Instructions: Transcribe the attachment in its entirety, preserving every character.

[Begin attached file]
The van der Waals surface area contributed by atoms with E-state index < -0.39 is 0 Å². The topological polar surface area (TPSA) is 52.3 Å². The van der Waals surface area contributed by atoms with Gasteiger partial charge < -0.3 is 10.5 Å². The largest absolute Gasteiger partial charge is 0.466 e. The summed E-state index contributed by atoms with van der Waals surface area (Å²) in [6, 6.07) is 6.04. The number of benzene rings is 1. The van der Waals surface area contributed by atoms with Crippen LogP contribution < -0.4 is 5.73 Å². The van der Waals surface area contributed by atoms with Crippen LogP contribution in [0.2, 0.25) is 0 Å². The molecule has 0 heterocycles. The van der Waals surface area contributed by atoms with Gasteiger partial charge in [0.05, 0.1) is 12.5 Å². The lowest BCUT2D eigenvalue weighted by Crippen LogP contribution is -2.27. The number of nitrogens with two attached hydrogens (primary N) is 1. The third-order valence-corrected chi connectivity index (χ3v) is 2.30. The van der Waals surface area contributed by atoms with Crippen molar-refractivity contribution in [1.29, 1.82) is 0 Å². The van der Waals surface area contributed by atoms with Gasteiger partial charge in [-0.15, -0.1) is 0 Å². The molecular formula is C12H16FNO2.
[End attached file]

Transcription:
The van der Waals surface area contributed by atoms with E-state index < -0.39 is 0 Å². The topological polar surface area (TPSA) is 52.3 Å². The van der Waals surface area contributed by atoms with Gasteiger partial charge < -0.3 is 10.5 Å². The largest absolute Gasteiger partial charge is 0.466 e. The summed E-state index contributed by atoms with van der Waals surface area (Å²) in [6, 6.07) is 6.04. The number of benzene rings is 1. The van der Waals surface area contributed by atoms with Crippen LogP contribution < -0.4 is 5.73 Å². The van der Waals surface area contributed by atoms with Crippen LogP contribution in [0.2, 0.25) is 0 Å². The molecule has 0 heterocycles. The van der Waals surface area contributed by atoms with Gasteiger partial charge in [0.05, 0.1) is 12.5 Å². The lowest BCUT2D eigenvalue weighted by Crippen LogP contribution is -2.27. The number of nitrogens with two attached hydrogens (primary N) is 1. The third-order valence-corrected chi connectivity index (χ3v) is 2.30. The van der Waals surface area contributed by atoms with Crippen molar-refractivity contribution in [1.29, 1.82) is 0 Å². The van der Waals surface area contributed by atoms with Gasteiger partial charge in [-0.15, -0.1) is 0 Å². The molecular formula is C12H16FNO2.